But then O'Brien takes over the keyboard, and that lackluster first 15 minutes turns into the foundation for a beautifully told trail of guilt and the weight of war, duty and wounded masculinity – walked backwards. Nick says at one point, "You ever think your life would make sense if you looked at it in reverse" – and "This Is Us" proves his point. The episode keeps going further and further back in time, again not to find out what happened in Vietnam (after all, dramatically speaking, we know – nice to see the show learning a bit of its lesson from last year's Jack death debacle) but how we got to Jack, Nick and a smoking barrel of excrement.
One flashback takes the audience back to Jack pre-Vietnam, reading his brother resigned to his death, only finding hope in that he might just die on his own terms. Jack heads to the doctor to get the OK to enlist – even though he has an irregular heart beat, he also has a sense of duty and guilt to watch after his younger brother. The doctor gives him tips to get past the war doctors – though he notes, considering the state of things, they probably wouldn't turn away an actual volunteer.
Another hop back in time brings Nick home as well, the two brothers concerned about the upcoming televised war draft. Of course, despite all of Jack's optimism and pep talks, Nick's birthday – Oct. 18 – gets selected, sending him to Vietnam. Their drunk, abusive father tells the younger Pearson to make him proud, but Jack and his mother have other plans, packing him for a fishing trip to Canada. But while Jack tells him it's not your job to fight their father's demons, Nick clearly feels a sense of duty and a sense of guilt – the O'Brien influence making its presence felt in the script, men fracturing themselves in the names of what they believe they should do. "Men killed, and died, because they were embarrassed not to," O'Brien famously wrote in "The Things They Carried" – and that bleeds into the tragedy of the Pearson men at war.
The final flashback, taking place 14 years even further back at Nick's birth, hits the hardest, however, probably because it's the happiest, the most innocent, one that shows how far these people have broken – most notably Jack's father, who's jovial and, the biggest shock, sober. His father, however, is a distant, cold drunk who one can feel his influence weighing – and eventually altering – his son. Meanwhile, in the hospital room, Nick is born without a problem – mere minutes away from being born on Oct. 19 instead, unbeknownst to everyone sealing his fate years in the future.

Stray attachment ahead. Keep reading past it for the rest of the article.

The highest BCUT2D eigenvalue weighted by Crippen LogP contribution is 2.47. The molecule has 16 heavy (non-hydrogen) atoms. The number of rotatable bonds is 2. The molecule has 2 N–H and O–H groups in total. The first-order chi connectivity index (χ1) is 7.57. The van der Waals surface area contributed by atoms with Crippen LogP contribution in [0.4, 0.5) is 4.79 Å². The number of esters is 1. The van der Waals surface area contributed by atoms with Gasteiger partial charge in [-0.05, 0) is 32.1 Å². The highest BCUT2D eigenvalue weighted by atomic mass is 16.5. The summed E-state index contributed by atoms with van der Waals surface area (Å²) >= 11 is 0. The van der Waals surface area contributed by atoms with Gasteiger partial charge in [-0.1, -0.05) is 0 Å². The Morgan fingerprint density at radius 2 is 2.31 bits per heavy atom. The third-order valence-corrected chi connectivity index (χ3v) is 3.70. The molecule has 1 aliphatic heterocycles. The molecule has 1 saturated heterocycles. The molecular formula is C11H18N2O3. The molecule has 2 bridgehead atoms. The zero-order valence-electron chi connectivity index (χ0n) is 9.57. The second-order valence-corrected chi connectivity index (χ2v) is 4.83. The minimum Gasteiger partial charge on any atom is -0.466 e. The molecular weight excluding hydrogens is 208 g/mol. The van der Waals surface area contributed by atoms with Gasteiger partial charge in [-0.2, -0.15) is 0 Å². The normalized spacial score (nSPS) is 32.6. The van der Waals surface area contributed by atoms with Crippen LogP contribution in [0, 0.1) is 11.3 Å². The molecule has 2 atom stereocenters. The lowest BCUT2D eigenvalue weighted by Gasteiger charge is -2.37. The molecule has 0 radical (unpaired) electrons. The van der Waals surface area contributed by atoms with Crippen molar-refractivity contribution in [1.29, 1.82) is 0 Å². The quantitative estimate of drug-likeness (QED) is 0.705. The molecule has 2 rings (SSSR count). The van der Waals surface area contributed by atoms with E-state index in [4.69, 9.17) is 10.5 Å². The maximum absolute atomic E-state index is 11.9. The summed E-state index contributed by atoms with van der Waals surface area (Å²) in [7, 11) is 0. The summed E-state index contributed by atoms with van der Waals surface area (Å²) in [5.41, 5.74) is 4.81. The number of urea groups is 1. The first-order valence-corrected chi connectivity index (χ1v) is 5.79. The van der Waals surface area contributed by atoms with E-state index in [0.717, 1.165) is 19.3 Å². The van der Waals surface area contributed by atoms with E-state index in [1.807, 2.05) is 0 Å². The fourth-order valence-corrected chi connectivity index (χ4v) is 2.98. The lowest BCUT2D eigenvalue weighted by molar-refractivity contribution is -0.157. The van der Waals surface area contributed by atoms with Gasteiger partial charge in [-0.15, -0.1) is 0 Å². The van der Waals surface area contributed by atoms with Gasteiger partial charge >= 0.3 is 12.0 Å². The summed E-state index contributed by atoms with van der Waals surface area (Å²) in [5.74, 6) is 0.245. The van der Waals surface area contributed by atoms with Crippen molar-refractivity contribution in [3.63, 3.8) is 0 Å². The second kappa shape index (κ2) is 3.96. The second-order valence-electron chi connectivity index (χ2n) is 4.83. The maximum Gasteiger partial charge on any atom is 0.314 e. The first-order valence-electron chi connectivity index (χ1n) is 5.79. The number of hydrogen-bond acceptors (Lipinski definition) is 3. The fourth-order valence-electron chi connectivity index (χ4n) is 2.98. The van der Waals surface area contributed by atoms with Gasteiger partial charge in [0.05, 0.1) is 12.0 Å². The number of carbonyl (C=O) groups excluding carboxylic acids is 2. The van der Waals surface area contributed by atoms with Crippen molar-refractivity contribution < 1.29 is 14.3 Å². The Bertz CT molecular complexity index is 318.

But the real emotional dagger comes in its final moments, as Jack's father takes him to see his new brother in the maternity ward, preaching that "big brothers look after little brothers." He then notes that all these little boys have the same birthday – and the blood runs cold. It's a room full of new life, all doomed to be sent to their death. You're looking a military unit, not newborns – all to be crushed by a sense of duty inflicted upon them by either their country, their family (in Jack's case) or themselves.
It's the emotional gut punch the show hasn't had so far this season – and that I certainly didn't expect considering the way the episode began. But "This Is Us" now has its first great moment, combining what the show does so well – looking at how our pasts define or ripple through our futures – with what O'Brien does so well, explaining the unexplainable, inescapable weight of war.
So I guess, in the end, the season's first solo episode did give me exactly what I wanted.